Berlioz, Louis-Hector (lwē ĕktôrˈ bĕrlyôzˈ) [key], 1803–69, French romantic composer. He abandoned medical study to enter the Paris Conservatory as a composition student. In 1830 his Symphonie fantastique was first performed in Paris, marking a bold new development in program music. This work, with its recurring basic theme, departed from traditional symphonies in its loose form and highly emotional, personal style. That same year Berlioz won the coveted Prix de Rome. During the next decade in Paris he wrote the symphonies Harold in Italy and Romeo and Juliet, the opera Benvenuto Cellini, and a requiem. In 1842–43 he conducted concerts in Germany, Austria, England, and Russia. His outstanding "concert opera" The Damnation of Faust (1846) met with failure in his lifetime but is now considered a masterpiece. Another dramatic work is the gigantic opera The Trojans, completed in 1858 but not performed in its entirety until 1890. It was successfully revived after 1920. The nonliturgical oratorio The Childhood of Christ, for which he also wrote the text, was completed in 1854, and it was performed with great success for almost a century.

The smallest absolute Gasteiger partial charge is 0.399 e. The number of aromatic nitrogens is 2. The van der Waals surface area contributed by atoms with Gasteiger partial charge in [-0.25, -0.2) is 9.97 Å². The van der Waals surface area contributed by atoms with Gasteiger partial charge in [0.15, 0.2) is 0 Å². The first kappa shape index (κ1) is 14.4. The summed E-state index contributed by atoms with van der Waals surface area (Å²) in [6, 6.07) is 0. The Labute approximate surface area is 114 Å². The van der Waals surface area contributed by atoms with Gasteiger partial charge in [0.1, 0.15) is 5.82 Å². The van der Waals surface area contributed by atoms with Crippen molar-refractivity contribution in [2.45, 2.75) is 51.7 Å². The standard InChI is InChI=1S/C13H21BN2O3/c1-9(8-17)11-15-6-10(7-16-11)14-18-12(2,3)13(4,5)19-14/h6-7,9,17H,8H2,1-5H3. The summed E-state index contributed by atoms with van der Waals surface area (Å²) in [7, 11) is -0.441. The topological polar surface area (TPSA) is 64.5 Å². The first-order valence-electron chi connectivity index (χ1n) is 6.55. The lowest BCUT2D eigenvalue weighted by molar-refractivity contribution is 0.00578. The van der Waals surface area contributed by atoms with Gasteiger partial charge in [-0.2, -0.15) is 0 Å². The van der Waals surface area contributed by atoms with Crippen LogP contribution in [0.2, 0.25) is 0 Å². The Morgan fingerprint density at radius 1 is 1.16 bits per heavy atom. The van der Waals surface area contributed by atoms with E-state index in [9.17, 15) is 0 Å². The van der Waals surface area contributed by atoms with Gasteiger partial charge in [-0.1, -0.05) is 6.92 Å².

Some of Berlioz's works are scored for large numbers of instruments, not only for volume but for richness of tone color even in delicate passages. His ideas of orchestration influenced many later composers. A passionate and impetuous man, Berlioz had several love affairs and was twice married, first to Harriet Smithson, an Irish actress. He was librarian at the Paris Conservatory and an incisive, witty, and urbane author whose writings include music criticism, essays on the arts, memoirs (tr. 1969; rev. ed., 2002), and the amusing Evenings with the Orchestra (tr. 1956). His treatise on instrumentation (1843) was widely recognized as a standard text.
See his letters, ed. by J. Barzun (1954); biographies by J. H. Elliot (rev. ed. 1967), J. Barzun (2 vol., 3d ed. 1969), and D. Cairns (2 vol., 2000); studies by E. Newman (1910, repr. 1969), T. S. Wotton (1935, repr. 1969), B. Primmer (1973), and K. Holoman (1990).
The Columbia Electronic Encyclopedia, 6th ed. Copyright © 2012, Columbia University Press. All rights reserved.
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